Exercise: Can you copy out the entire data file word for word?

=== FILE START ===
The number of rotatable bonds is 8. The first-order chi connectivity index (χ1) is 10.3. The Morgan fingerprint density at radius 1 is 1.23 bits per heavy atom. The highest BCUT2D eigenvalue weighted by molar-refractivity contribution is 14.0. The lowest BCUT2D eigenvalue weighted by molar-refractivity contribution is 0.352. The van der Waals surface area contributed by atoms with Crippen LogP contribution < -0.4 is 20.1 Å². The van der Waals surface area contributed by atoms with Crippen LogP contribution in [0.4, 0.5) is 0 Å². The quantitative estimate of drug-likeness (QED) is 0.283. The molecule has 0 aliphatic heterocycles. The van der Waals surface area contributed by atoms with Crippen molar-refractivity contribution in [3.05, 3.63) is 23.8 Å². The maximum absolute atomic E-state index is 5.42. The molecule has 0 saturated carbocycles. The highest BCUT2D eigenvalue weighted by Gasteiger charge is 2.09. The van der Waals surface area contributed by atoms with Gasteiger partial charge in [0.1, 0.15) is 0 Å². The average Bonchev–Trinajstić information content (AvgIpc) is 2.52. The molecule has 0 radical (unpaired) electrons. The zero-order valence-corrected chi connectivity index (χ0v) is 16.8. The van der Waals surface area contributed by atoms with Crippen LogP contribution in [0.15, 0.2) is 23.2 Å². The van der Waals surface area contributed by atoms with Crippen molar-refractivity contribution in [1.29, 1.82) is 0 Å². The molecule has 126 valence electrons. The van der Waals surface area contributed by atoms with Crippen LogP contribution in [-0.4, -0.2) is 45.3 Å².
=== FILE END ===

The number of rotatable bonds is 8. The first-order chi connectivity index (χ1) is 10.3. The Morgan fingerprint density at radius 1 is 1.23 bits per heavy atom. The highest BCUT2D eigenvalue weighted by molar-refractivity contribution is 14.0. The lowest BCUT2D eigenvalue weighted by molar-refractivity contribution is 0.352. The van der Waals surface area contributed by atoms with Crippen LogP contribution < -0.4 is 20.1 Å². The van der Waals surface area contributed by atoms with Crippen LogP contribution in [0.4, 0.5) is 0 Å². The quantitative estimate of drug-likeness (QED) is 0.283. The molecule has 0 aliphatic heterocycles. The van der Waals surface area contributed by atoms with Crippen molar-refractivity contribution in [3.05, 3.63) is 23.8 Å². The maximum absolute atomic E-state index is 5.42. The molecule has 0 saturated carbocycles. The highest BCUT2D eigenvalue weighted by Gasteiger charge is 2.09. The van der Waals surface area contributed by atoms with Gasteiger partial charge in [0.1, 0.15) is 0 Å². The average Bonchev–Trinajstić information content (AvgIpc) is 2.52. The molecule has 0 radical (unpaired) electrons. The zero-order valence-corrected chi connectivity index (χ0v) is 16.8. The van der Waals surface area contributed by atoms with Crippen LogP contribution in [0.15, 0.2) is 23.2 Å². The van der Waals surface area contributed by atoms with Crippen molar-refractivity contribution in [1.29, 1.82) is 0 Å². The molecule has 126 valence electrons. The van der Waals surface area contributed by atoms with Crippen LogP contribution in [-0.4, -0.2) is 45.3 Å².